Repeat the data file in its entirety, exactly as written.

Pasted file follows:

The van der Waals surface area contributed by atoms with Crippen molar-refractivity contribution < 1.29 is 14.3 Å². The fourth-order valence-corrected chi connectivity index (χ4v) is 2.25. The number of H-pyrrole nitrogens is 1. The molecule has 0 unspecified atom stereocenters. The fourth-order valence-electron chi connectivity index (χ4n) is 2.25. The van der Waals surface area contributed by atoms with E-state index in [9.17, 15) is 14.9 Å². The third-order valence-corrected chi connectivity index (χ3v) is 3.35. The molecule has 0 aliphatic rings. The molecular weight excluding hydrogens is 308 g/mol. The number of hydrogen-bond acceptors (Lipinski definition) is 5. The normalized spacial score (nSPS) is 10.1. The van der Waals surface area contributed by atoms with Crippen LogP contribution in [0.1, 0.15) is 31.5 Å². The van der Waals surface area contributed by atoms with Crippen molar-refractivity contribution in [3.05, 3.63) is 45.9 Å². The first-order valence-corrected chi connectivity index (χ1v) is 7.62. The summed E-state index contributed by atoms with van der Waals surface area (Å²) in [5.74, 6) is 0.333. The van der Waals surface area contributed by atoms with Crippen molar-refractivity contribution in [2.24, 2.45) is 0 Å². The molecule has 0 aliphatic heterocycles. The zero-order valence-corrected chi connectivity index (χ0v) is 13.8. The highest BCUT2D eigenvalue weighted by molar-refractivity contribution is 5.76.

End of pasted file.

The van der Waals surface area contributed by atoms with Crippen molar-refractivity contribution < 1.29 is 14.3 Å². The fourth-order valence-corrected chi connectivity index (χ4v) is 2.25. The number of H-pyrrole nitrogens is 1. The molecule has 0 unspecified atom stereocenters. The fourth-order valence-electron chi connectivity index (χ4n) is 2.25. The van der Waals surface area contributed by atoms with E-state index in [9.17, 15) is 14.9 Å². The third-order valence-corrected chi connectivity index (χ3v) is 3.35. The molecule has 0 aliphatic rings. The molecular weight excluding hydrogens is 308 g/mol. The number of hydrogen-bond acceptors (Lipinski definition) is 5. The normalized spacial score (nSPS) is 10.1. The van der Waals surface area contributed by atoms with Crippen LogP contribution in [0.1, 0.15) is 31.5 Å². The van der Waals surface area contributed by atoms with Crippen molar-refractivity contribution in [3.05, 3.63) is 45.9 Å². The first-order valence-corrected chi connectivity index (χ1v) is 7.62. The summed E-state index contributed by atoms with van der Waals surface area (Å²) in [5.74, 6) is 0.333. The van der Waals surface area contributed by atoms with Crippen molar-refractivity contribution in [2.24, 2.45) is 0 Å². The molecule has 0 aliphatic heterocycles. The zero-order valence-corrected chi connectivity index (χ0v) is 13.8. The highest BCUT2D eigenvalue weighted by molar-refractivity contribution is 5.76.